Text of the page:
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Part 1 - To assess or not to assessAug 23, 2008

My opinion is that any co-op corporation or condo association without an annual assessment income stream is operating with fiscal recklessness and fiduciary irresponsibility. Why such strong words? As soon as the property is built, it begins to age; it depreciates and it is inevitable. Why not plan ahead and plan effectively?

But wait! Let’s do a special assessment! But, the shareholders are up in arms. How dare you promote a “special assessment”!

Let’s attack the stigma of special assessment another way. Is it not better to plan for a child’s college attendance at the time of birth rather than to awaken to the need for funding in the first year of college attendance? Yearly amounts placed into savings are certainly more palatable than funding the surprise tuition fee of $5,000 to $50,000 without the benefit of prior savings. Certainly capital improvements are as inevitable as or even more inevitable than college tuition payments.

So let’s see if this works for one’s building. Start today, or very soon, with a relatively low per share assessment and work up the amount year after year after year after year. Yes, one can stabilize the per share assessment at a plateau. This recognizes that aging starts slowly and then increases or accelerates over time, until capital replacements or improvements are made. In some cases, because of past failures to create a capital reserve funding program and to actually add capital, starting low may not be a suitable option.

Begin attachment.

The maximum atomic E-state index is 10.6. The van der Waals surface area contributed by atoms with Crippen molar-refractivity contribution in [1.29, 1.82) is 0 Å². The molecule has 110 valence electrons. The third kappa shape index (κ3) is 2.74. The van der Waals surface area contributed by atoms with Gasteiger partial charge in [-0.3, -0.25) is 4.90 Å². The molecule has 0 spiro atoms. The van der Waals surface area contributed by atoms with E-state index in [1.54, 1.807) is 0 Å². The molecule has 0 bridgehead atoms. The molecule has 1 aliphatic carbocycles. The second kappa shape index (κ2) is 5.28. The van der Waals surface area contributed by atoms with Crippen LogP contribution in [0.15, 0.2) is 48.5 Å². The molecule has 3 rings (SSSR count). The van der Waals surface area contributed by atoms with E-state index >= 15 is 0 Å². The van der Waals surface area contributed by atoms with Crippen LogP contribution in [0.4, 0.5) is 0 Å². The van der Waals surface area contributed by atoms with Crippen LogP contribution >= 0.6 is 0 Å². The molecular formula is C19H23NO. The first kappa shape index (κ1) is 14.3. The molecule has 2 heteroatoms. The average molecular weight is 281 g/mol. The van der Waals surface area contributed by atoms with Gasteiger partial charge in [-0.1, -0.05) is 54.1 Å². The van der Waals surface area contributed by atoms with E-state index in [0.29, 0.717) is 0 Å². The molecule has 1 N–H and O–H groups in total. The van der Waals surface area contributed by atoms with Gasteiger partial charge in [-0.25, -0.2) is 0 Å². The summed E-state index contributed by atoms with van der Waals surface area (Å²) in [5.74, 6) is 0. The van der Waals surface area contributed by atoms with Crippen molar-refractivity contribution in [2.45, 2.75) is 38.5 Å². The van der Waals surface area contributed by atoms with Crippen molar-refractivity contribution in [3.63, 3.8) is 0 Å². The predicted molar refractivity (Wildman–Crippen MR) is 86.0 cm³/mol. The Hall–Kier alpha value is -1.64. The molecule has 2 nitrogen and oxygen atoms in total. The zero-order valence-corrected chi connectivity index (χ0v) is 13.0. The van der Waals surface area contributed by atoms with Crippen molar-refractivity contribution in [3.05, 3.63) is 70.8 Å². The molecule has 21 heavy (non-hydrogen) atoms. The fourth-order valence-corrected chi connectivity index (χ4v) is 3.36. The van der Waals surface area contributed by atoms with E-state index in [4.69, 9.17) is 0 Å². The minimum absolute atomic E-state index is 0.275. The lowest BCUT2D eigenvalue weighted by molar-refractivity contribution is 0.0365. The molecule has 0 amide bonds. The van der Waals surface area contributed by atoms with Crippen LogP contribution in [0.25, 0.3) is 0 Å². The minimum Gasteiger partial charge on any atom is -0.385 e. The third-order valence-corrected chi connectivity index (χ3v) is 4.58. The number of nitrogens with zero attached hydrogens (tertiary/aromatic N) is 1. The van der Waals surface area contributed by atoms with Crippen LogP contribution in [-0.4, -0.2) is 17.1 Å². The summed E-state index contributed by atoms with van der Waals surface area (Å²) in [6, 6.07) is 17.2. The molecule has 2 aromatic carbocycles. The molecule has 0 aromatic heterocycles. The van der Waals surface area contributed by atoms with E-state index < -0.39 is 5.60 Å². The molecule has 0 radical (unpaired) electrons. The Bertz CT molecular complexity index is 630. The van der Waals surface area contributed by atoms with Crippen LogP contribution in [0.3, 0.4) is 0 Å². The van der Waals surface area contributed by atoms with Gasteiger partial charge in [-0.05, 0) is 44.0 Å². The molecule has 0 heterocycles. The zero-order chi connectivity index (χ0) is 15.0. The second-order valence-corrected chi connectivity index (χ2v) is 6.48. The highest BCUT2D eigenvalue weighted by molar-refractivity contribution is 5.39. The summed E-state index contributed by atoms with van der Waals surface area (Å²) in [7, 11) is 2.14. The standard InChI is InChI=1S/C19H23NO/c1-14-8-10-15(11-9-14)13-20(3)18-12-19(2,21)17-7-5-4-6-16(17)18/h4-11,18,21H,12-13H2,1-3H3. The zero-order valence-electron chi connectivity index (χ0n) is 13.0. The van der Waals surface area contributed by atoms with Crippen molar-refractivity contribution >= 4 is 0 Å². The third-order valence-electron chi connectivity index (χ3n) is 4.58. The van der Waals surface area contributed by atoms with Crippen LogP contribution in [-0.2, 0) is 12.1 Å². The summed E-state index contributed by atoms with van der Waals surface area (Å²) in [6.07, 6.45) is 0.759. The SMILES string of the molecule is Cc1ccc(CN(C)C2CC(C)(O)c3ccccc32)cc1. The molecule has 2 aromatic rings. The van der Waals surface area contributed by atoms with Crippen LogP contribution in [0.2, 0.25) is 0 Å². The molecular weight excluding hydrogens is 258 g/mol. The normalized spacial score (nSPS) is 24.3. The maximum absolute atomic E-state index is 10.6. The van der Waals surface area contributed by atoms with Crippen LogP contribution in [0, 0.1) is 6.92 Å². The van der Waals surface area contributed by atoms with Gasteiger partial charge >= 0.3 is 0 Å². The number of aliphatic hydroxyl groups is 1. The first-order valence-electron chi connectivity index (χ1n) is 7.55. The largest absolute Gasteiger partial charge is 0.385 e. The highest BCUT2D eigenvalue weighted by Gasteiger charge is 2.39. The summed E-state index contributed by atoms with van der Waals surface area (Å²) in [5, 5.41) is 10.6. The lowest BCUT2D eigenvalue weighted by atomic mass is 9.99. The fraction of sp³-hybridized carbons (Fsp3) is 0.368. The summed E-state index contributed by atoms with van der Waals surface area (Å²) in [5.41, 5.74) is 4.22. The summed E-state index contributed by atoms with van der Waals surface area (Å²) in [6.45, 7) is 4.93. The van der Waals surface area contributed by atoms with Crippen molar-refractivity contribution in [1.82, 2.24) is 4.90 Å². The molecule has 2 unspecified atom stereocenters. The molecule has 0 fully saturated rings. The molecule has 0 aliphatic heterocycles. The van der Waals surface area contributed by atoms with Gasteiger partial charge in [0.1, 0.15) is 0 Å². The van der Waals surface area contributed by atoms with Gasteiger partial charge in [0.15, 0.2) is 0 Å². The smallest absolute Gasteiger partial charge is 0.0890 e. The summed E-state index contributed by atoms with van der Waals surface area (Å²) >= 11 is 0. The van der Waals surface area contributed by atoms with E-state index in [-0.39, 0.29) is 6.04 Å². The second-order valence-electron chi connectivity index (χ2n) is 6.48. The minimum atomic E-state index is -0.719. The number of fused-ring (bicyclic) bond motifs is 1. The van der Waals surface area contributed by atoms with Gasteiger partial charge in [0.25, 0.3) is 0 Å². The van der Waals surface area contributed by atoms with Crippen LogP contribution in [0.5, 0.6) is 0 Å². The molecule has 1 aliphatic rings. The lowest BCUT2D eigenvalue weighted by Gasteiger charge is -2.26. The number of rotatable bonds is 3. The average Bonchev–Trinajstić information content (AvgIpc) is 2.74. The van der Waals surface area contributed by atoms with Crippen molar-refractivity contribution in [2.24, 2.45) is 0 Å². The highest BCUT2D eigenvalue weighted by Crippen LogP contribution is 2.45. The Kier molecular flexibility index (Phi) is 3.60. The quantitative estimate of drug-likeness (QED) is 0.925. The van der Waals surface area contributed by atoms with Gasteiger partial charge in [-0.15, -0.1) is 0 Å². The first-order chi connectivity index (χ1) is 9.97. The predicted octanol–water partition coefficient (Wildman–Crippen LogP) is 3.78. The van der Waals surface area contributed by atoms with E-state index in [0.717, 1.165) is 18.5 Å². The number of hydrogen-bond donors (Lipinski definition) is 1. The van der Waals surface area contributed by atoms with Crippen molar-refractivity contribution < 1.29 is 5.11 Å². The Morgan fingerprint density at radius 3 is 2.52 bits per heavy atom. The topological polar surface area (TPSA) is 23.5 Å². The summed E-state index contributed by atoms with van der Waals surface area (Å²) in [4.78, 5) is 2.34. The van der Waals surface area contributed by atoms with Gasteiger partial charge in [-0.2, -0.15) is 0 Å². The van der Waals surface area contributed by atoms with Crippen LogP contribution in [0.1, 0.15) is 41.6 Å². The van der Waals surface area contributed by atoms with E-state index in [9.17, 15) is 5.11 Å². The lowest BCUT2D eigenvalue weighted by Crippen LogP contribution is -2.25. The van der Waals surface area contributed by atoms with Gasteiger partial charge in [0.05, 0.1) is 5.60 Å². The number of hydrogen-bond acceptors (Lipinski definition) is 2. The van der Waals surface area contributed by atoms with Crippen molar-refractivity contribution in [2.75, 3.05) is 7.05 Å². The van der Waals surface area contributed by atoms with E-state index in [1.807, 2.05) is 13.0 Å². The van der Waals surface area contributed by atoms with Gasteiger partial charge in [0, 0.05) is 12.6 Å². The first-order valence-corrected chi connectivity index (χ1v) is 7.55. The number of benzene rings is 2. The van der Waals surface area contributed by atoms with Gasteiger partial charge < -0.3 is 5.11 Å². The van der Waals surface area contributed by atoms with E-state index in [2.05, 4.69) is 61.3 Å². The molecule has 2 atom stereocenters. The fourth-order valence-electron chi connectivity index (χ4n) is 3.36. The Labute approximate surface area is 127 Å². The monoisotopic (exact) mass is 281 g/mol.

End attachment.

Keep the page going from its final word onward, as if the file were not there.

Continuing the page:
Has everyone become aware of the AICPA capital replacement schedule that should accompany the annual report each year? And, by the way, this is not a recent phenomenon. Our co-op corporation publishes the report as required. We have checked other buildings in our immediate area and have found that many avoid the necessary engineering review and thus decline to publish the report. What are the boards hiding? Attentive auditors publish a footnote, but how many shareholders read the footnotes or understand the footnotes?